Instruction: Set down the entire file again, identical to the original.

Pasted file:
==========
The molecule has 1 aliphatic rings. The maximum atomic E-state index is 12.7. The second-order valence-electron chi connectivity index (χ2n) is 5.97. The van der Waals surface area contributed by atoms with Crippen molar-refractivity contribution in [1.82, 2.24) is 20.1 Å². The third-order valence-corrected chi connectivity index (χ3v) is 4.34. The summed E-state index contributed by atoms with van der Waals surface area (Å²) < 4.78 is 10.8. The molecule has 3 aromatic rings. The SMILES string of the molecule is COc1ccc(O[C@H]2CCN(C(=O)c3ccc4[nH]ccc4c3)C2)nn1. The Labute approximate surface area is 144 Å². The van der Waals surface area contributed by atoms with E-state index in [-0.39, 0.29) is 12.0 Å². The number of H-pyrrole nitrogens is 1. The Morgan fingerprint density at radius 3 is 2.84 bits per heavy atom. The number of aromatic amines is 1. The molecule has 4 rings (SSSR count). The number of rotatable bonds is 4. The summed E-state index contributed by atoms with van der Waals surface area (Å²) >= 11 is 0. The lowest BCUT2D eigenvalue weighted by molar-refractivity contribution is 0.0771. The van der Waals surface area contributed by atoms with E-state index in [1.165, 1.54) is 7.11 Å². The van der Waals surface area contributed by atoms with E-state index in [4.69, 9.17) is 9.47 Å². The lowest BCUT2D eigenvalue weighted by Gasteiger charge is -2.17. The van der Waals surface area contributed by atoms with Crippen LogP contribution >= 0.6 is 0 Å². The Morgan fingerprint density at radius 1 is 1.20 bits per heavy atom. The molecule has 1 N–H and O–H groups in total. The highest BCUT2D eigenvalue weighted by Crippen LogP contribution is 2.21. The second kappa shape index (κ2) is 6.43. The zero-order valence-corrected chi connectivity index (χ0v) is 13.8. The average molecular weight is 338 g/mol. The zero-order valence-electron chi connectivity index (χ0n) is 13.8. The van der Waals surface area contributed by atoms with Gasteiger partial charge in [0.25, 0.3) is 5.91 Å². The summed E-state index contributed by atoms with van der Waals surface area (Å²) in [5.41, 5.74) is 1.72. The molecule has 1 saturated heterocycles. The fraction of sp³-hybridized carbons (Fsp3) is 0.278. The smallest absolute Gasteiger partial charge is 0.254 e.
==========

The molecule has 1 aliphatic rings. The maximum atomic E-state index is 12.7. The second-order valence-electron chi connectivity index (χ2n) is 5.97. The van der Waals surface area contributed by atoms with Crippen molar-refractivity contribution in [1.82, 2.24) is 20.1 Å². The third-order valence-corrected chi connectivity index (χ3v) is 4.34. The summed E-state index contributed by atoms with van der Waals surface area (Å²) < 4.78 is 10.8. The molecule has 3 aromatic rings. The SMILES string of the molecule is COc1ccc(O[C@H]2CCN(C(=O)c3ccc4[nH]ccc4c3)C2)nn1. The Labute approximate surface area is 144 Å². The van der Waals surface area contributed by atoms with E-state index in [-0.39, 0.29) is 12.0 Å². The number of H-pyrrole nitrogens is 1. The Morgan fingerprint density at radius 3 is 2.84 bits per heavy atom. The number of aromatic amines is 1. The molecule has 4 rings (SSSR count). The number of rotatable bonds is 4. The summed E-state index contributed by atoms with van der Waals surface area (Å²) >= 11 is 0. The lowest BCUT2D eigenvalue weighted by molar-refractivity contribution is 0.0771. The van der Waals surface area contributed by atoms with E-state index in [1.165, 1.54) is 7.11 Å². The van der Waals surface area contributed by atoms with E-state index in [4.69, 9.17) is 9.47 Å². The lowest BCUT2D eigenvalue weighted by Gasteiger charge is -2.17. The van der Waals surface area contributed by atoms with Crippen LogP contribution >= 0.6 is 0 Å². The Morgan fingerprint density at radius 1 is 1.20 bits per heavy atom. The molecule has 1 N–H and O–H groups in total. The highest BCUT2D eigenvalue weighted by Crippen LogP contribution is 2.21. The second kappa shape index (κ2) is 6.43. The zero-order valence-corrected chi connectivity index (χ0v) is 13.8. The average molecular weight is 338 g/mol. The zero-order valence-electron chi connectivity index (χ0n) is 13.8. The van der Waals surface area contributed by atoms with Gasteiger partial charge in [0.25, 0.3) is 5.91 Å². The summed E-state index contributed by atoms with van der Waals surface area (Å²) in [5.41, 5.74) is 1.72. The molecule has 1 saturated heterocycles. The fraction of sp³-hybridized carbons (Fsp3) is 0.278. The smallest absolute Gasteiger partial charge is 0.254 e.